Japanese calendar Q3 GDP was revised lower to an annualised rate of +1.1%, down from +1.9% previously. Lower investment and inventories were cited as the main reasons. Japan’s current a/c declined unexpectedly to a deficit of Yen 127.9bn in October – a surplus of Yen 150bn was expected. Continued current account deficits will pose a serious threat to Japan. Mr Kuroda, the governor of the Bank of Japan (BoJ) stated that the BoJ will continue with its highly expansionary monetary policy until inflation reaches their 2.0% target – the BoJ core inflation rate, which the BoJ targets, is currently +0.9%. However, much of this inflation is due to the increase in Yen terms of imported goods, in particular energy, as the Yen has declined. His comments suggest that the BoJ may well increase its purchases of Japanese bonds and that the ultra easy monetary policy will remain in place for longer than the 2 years initially stated. There is still very little sign that Japanese companies are increasing wages – indeed, the latest data reveals that wages are declining. If this trend continues domestic consumption will decline. I remain highly sceptical of Abenomics and the BoJ policy.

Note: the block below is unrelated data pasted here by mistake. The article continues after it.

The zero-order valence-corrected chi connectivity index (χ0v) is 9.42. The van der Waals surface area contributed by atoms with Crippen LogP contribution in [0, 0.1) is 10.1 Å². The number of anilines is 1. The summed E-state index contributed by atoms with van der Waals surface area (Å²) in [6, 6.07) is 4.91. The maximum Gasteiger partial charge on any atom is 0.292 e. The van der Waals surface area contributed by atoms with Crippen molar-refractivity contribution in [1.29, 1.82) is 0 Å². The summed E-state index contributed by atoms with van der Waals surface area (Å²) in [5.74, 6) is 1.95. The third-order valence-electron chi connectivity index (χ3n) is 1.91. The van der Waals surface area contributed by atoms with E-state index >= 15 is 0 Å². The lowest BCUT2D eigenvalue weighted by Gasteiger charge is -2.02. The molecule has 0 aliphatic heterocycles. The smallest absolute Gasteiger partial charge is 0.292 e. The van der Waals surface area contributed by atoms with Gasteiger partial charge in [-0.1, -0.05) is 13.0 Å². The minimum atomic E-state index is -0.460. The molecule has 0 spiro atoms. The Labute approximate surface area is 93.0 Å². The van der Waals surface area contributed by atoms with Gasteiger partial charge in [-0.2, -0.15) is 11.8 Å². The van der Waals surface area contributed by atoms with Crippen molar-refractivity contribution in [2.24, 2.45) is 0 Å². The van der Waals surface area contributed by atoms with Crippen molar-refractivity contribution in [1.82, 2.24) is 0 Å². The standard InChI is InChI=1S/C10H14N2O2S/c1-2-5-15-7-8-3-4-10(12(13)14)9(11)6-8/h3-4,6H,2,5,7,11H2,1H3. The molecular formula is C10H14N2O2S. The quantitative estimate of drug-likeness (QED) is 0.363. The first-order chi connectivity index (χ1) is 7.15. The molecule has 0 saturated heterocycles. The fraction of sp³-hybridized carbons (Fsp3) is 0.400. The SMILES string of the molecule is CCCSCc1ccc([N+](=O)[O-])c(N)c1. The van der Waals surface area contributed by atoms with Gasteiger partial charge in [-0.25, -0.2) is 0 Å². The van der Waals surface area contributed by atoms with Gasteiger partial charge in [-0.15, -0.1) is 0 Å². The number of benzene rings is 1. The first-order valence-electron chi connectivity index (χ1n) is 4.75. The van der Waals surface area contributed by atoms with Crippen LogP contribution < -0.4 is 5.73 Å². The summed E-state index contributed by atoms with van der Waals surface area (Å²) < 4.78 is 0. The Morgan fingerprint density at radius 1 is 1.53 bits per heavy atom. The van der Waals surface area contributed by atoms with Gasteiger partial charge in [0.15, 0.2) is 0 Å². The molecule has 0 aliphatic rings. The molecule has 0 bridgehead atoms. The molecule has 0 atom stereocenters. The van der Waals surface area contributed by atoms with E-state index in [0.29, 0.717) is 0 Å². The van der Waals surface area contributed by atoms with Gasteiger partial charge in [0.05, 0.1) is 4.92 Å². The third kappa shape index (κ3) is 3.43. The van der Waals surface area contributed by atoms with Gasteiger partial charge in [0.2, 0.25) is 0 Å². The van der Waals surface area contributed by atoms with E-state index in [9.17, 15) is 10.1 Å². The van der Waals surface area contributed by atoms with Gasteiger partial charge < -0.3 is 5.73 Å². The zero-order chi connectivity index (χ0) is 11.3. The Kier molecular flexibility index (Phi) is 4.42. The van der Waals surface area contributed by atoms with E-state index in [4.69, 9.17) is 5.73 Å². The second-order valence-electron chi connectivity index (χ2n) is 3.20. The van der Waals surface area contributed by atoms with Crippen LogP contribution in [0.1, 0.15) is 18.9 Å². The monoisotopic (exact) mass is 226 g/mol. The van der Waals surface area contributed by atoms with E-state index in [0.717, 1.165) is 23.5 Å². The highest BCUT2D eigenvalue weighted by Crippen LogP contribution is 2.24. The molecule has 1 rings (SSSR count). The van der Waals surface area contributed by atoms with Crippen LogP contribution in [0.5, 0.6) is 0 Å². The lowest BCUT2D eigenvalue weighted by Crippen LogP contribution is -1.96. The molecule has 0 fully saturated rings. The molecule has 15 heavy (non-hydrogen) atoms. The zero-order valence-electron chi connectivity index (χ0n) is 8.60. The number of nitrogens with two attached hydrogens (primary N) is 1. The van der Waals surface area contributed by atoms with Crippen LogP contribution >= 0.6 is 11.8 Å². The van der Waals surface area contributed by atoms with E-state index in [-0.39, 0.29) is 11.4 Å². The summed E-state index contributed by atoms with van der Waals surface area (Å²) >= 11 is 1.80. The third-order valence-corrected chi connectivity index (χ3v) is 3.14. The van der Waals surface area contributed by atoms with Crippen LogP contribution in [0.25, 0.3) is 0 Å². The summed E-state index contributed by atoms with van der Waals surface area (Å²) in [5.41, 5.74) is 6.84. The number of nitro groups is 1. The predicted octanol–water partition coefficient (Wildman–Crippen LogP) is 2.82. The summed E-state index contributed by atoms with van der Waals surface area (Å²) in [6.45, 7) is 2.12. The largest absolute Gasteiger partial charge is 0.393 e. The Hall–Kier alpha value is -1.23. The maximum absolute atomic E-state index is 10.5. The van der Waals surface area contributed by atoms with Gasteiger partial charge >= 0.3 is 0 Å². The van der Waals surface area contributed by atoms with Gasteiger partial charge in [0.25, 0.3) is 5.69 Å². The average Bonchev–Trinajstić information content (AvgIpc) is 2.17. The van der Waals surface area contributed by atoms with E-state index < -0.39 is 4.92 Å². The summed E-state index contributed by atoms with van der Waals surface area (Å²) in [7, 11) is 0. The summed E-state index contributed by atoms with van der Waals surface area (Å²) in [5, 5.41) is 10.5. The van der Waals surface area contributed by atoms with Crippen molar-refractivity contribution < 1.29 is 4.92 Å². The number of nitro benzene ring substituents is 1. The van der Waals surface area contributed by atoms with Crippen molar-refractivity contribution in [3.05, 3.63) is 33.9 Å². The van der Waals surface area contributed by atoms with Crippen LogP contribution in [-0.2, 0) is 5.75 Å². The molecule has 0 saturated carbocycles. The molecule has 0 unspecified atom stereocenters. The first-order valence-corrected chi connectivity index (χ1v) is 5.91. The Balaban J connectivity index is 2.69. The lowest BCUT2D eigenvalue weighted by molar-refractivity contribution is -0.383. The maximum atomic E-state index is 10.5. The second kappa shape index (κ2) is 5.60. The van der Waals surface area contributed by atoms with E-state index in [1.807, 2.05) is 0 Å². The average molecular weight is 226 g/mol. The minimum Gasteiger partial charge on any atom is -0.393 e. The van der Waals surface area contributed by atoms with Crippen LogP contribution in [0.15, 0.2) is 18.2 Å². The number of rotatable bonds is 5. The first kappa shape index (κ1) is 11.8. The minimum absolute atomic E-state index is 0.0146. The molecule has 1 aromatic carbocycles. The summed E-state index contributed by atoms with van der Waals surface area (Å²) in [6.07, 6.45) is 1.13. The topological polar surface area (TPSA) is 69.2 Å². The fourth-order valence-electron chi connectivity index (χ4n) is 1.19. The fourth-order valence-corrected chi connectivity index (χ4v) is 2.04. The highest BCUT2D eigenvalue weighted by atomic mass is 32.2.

Chinese exports rose by +12.7% Y/Y in November, much higher than the rise of +7.0% expected. However, the data is suspect. A number of neighbouring countries reported either flat or marginally lower exports. The much higher than expected export data may actually be capital inflows disguised as exports, as interest rates have increased as a result of actions by the Central Bank (PBoC) and the Yuan has strengthened. Furthermore, industrial production came in marginally lower, which also casts doubt on the export data. Imports rose by just +5.3%, lower than the 7.0% forecast. Inflation was lower than expected at +3.0%, down from 3.2% in October. Retail sales were up +13.7% in November, higher than the +13.3% in October. The PBoC has been trying to limit lending. However, aggregate lending rose by Yuan 1.23 tr, much higher than Octobers Yuan 856.4 bn. Property prices continue to rise, in spite of government policies to limit increases.